Hey! Listen to The Grey!

As a general rule, a metal band that takes the decision to remain instrumental is more likely to be a proggy or mathy affair. When listening to them, it’s more common to find oneself swaying to twinkly explorations or twitching to movable-feast time signatures than outright headbanging. But rules are meant…

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Dub Trio – The Shape of Dub to Come

Eight years is an uncommonly long wait between chapters in any band’s story, but Dub Trio have always had a lassez-faire attitude to convention. Indeed, you can count the number of instrumental three-pieces forging a hybrid of heavy garage rock and experimental dub reggae on the fingers of one finger. Even…

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Concert Review – Progfest 2019

Australia’s Progfest has been steadily gaining in size and popularity, in the decade since its inception. Just three years ago the touring festival consisted entirely of local acts. However, 2018 saw the bill expand to include Norway’s Leprous as international headliners, and the festival managed triple that number this year—drafting…

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Disco Loadout: 2018 In Review

Four years ago, I started to keep a complete list of every band I saw. Three years ago, I began kicking myself for not starting that childishly simple task sooner. Never mind. At least I can tell you exactly what I got up to this year – with one important caveat. A…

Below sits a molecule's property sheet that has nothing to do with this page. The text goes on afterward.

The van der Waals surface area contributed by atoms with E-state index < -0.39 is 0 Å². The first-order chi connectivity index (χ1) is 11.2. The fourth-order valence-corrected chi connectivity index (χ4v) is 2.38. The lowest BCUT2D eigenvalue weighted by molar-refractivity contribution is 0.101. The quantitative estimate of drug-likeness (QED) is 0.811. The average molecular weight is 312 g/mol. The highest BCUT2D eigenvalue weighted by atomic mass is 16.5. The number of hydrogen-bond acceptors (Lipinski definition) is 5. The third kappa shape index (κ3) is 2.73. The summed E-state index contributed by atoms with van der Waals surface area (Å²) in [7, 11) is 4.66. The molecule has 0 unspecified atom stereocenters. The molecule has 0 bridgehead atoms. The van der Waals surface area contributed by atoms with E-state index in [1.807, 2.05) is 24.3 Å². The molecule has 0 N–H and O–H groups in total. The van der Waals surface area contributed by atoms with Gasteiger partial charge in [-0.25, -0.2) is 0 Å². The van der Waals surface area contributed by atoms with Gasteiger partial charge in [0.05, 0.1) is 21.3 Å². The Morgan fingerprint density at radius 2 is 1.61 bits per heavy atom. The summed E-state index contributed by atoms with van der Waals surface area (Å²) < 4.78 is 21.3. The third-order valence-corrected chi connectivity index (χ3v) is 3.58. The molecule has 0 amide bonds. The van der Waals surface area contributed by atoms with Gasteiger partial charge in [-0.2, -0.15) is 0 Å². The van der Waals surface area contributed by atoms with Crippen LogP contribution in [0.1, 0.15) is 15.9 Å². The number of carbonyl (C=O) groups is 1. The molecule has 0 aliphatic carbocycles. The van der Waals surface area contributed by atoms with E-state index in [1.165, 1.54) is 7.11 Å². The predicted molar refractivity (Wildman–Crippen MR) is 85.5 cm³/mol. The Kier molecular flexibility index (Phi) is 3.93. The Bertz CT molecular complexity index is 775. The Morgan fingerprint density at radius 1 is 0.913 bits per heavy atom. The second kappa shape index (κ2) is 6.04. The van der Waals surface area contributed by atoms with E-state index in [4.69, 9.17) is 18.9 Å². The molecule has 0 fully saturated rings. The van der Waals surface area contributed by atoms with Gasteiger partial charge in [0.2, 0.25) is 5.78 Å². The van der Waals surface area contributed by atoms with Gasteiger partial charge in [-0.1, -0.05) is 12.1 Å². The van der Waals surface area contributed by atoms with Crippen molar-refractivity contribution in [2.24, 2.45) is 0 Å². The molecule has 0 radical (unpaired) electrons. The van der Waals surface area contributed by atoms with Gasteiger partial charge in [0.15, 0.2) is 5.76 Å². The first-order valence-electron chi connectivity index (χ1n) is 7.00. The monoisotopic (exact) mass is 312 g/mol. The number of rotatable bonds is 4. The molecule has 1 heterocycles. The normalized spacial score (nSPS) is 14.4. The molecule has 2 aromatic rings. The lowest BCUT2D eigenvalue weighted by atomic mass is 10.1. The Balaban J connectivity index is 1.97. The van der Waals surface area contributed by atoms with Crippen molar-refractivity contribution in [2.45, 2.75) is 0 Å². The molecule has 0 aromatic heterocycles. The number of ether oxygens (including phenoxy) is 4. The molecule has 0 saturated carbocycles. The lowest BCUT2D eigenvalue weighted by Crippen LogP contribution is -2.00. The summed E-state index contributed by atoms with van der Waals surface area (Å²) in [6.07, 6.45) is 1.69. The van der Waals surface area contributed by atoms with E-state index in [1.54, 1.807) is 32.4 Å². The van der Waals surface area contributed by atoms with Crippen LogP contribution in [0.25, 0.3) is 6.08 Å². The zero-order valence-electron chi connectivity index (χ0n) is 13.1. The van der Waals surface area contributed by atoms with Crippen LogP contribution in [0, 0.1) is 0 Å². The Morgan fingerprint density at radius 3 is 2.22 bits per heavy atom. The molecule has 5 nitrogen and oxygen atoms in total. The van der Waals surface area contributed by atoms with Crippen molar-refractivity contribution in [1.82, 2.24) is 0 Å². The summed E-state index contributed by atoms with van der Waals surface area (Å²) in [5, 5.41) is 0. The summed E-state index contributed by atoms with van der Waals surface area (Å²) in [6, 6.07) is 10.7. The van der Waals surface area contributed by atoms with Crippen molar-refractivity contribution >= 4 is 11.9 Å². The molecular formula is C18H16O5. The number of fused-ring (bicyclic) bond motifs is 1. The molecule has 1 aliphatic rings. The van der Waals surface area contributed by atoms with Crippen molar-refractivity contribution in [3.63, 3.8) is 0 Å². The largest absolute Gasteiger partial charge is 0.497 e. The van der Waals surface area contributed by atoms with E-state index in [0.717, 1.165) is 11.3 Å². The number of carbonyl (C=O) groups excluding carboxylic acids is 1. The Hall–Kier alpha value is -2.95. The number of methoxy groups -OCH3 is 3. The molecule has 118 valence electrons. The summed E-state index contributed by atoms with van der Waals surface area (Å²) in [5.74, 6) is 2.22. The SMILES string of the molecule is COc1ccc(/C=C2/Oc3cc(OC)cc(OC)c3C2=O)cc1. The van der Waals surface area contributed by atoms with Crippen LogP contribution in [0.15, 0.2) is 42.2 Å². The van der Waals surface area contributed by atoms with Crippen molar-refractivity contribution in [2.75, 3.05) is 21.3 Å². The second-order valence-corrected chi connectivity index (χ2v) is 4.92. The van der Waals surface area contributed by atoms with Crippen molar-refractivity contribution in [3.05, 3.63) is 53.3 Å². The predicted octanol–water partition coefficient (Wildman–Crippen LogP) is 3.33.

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Rapidfire Review: Karma To Burn/Ghost Horizon

West Virginia’s Karma to Burn may have been lurking in the hazy underground of stoner rock in several different forms since the 90s, but they’ve never seemed to make the same impact on listeners than some of the other projects they’ve been associated with (most notably Kyuss). Though their tenacious aggression and uncompromising instrumental sound may serve as a decent background to a beer-soaked evening with some good friends, the band’s latest EP Mountain Czar simply doesn’t take enough risks to really stand out from the now overcrowded world of sludgy hard rock

Joining it is Ghost Horizon. This isn’t a type of music that’s easily contained in such bite-sized pieces; it becomes all too easy to lose the emotional weight and feeling of a journey that’s crucial to this genre’s sound. Groups like Wolves In The Throne Room and Agalloch do not typically write songs which lie under the 5-minute mark (as all three of the songs here do). Although it’s certainly not impossible or unthinkable that such a short EP could contain all of the qualities necessary to make this genre work, Astral Possession just… doesn’t. Put bluntly, these songs just are not fully fleshed out enough to have any sort of decent effect on the listener.